Matt Malin has been part of the London Parkour scene for some time and has established a reputation with his huge jump and penchant for purple clothing. He is often the first to break a huge precision or catleap and has represented the Broken Men team for around a year now.

 

How long have you been a traceur?

I started early in 2010 and quite quickly got into a mindset of regular training, so about 2½ years so far. Unfortunately I've had a fair amount of time either out of training completely, due to breaking my leg, or having to adapt to other odd lingering non-parkour injuries so I've had to train with limited movement whilst allowing them to heal.

 

What movements are you currently working on?

I'm trying to work on everything really, but mainly working on regaining confidence for running precisions. It's been a mental battle attempting to repeat movements that used to feel natural but are now vastly scarier since returning from injury.

 

What percentage of your training is conditioning?

It depends how much time I'm able to get out and train parkour itself. If I don't have much chance to get out and train in a given week I'll make sure to condition instead, so I'd guess about 50%.

 

Favourite strength and conditioning exercise?

Finding a decent size wall and drilling many repetitions of wall runs to climbups. Outside of parkour specific movements, I'd have to say pistol squats.

 

Who is your biggest influence?

The people I'm often training around (the rest of the Broken Men and the entire Supa XXL group) each offer something different that influences my training and keeps training fun in new ways, but I don't really have an individual biggest influence.

 

Favourite food?

Lasagne, in large amounts.

 

Three current favourite training music tracks?

Madeon - Finale

Parov Stelar - Matilda

Knife Party - Rage Valley

 

Item in your bag you couldn't go training without?

A bottle of water, and plaster tape.

 

How do you approach breaking a jump?

I much prefer my first attempt at a jump to be one that I get, so I try and avoid “prep jumps” but instead work towards getting into a state of being able to properly commit. I try to let my initial assessment of how I feel about the jump when I'm standing at the point of takeoff be the true guide on whether I'll be able to break the jump that day.

If I work myself up into frustration about not doing a jump, I'll walk away and do some other jumps and general movement elsewhere just to remind my body how natural movement should feel and make sure to go and take another look at the jump later. Generally, it's a case of getting my mind into the place of being ready to commit to performing a jump I'm capable of performing safely, so when I do break the jump it turns out that I'm able to just "go and do it" because after the second (or third, fourth... twentieth) time, the jump starts to looks attainable with a controlled landing.

There are other jumps though where I'll just drill away at the jump many many times until I make it; it all depends how safe the recovery from a failed attempt would be and if my "parkour vision" has been generally failing me that day so if my view on jump distance needs to be refreshed.

 

Where do you see Parkour in ten years time?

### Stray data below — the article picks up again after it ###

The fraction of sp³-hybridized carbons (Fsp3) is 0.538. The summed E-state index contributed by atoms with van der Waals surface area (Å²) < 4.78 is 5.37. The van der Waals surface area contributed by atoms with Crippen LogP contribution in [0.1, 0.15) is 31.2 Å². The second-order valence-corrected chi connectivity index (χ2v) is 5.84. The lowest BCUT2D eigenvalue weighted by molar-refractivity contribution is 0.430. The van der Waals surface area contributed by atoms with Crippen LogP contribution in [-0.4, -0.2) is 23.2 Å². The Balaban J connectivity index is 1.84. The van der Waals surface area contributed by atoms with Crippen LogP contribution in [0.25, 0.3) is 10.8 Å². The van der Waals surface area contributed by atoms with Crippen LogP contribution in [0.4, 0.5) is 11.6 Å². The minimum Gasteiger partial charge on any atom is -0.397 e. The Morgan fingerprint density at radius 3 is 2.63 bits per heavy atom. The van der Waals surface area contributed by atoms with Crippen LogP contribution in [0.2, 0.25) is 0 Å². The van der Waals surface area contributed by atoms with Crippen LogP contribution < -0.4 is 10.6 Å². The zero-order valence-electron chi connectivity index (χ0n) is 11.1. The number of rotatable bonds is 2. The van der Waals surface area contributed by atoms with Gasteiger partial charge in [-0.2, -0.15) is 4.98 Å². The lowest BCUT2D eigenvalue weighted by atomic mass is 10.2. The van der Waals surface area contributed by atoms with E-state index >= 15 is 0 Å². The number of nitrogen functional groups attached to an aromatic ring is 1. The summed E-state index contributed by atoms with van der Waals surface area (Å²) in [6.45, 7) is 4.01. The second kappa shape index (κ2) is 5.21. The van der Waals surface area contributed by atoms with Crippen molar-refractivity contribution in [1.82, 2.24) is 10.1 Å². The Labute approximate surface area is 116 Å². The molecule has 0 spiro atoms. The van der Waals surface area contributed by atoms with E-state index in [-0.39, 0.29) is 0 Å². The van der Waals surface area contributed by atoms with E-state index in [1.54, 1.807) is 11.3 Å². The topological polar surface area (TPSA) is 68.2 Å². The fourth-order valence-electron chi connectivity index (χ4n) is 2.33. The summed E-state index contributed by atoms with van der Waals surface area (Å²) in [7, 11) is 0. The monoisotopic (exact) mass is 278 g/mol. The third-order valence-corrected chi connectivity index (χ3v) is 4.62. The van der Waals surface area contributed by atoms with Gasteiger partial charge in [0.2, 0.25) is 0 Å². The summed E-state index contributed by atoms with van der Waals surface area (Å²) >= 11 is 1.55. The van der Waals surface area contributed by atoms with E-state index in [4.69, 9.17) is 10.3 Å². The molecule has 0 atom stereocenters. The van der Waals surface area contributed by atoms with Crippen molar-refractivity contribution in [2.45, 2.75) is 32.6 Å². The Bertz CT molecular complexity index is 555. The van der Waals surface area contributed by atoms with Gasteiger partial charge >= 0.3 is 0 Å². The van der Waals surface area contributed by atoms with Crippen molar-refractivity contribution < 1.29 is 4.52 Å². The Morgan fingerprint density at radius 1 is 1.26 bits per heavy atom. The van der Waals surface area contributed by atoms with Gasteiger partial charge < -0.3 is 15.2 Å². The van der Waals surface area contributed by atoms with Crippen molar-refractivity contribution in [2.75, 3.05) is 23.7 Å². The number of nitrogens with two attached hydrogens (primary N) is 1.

I see there being a much higher awareness of parkour by the general public as the majority of schools will hopefully have parkour based classes as a P.E. standard class.

I'm already amazed at the incredibly progression of the skill level across the entire parkour / freerunning scene over the last couple of years, even more so as I look back at older videos, and I imagine it'll only continue further with younger and younger athletes performing larger and more demanding movements earlier into their training. I do worry that the attitude of training for safety will be lost amongst many people first learning, and I fear that parkour may start to be viewed negatively if it is started to be viewed as reckless and the cause of (possibly major) injuries due to new practitioners trying bigger movements just to impress, or to “keep up” with those around.

 

One piece of advice to Traceurs just starting out:

Train movements on both sides as early as possible: don't always take off from the same foot, and don't always use the same arm for vaults and climbups. It's a lot harder to adjust imbalances in strength later on that will arise gradually and even harder to adjust the ingrained habits of only using one side.

I'm giving two extra pieces of advice because they are too important to not be mentioned again and should always on the mind of people training:

Always check your landings: strong walls may have loose bricks, some rails rotate, dry looking walls may not be, tiny bits of moss or grass on dry walls can sometimes be slippier than water, sturdy looking walls sometimes collapse completely, wooden panels may be thinner than you think, strong rails may not even be attached to a wall and move entirely, only one half of a wall may be strong, branches may bend, that box may be on wheels, that chair might not be fixed, etc, etc, etc. Check your landings.

Respect injuries. Resting to allow injuries to recover is still training and should be treated as such, and is more productive than training through an injury and it taking ten times as long to recover, producing imbalances and pain along the way. There are always ways to train other things, and despite how it feels, parkour is not everything in life. Consider the avoidance of using affected body parts as an exercise in self discipline, and look after your body.

 

Thanks Matt!

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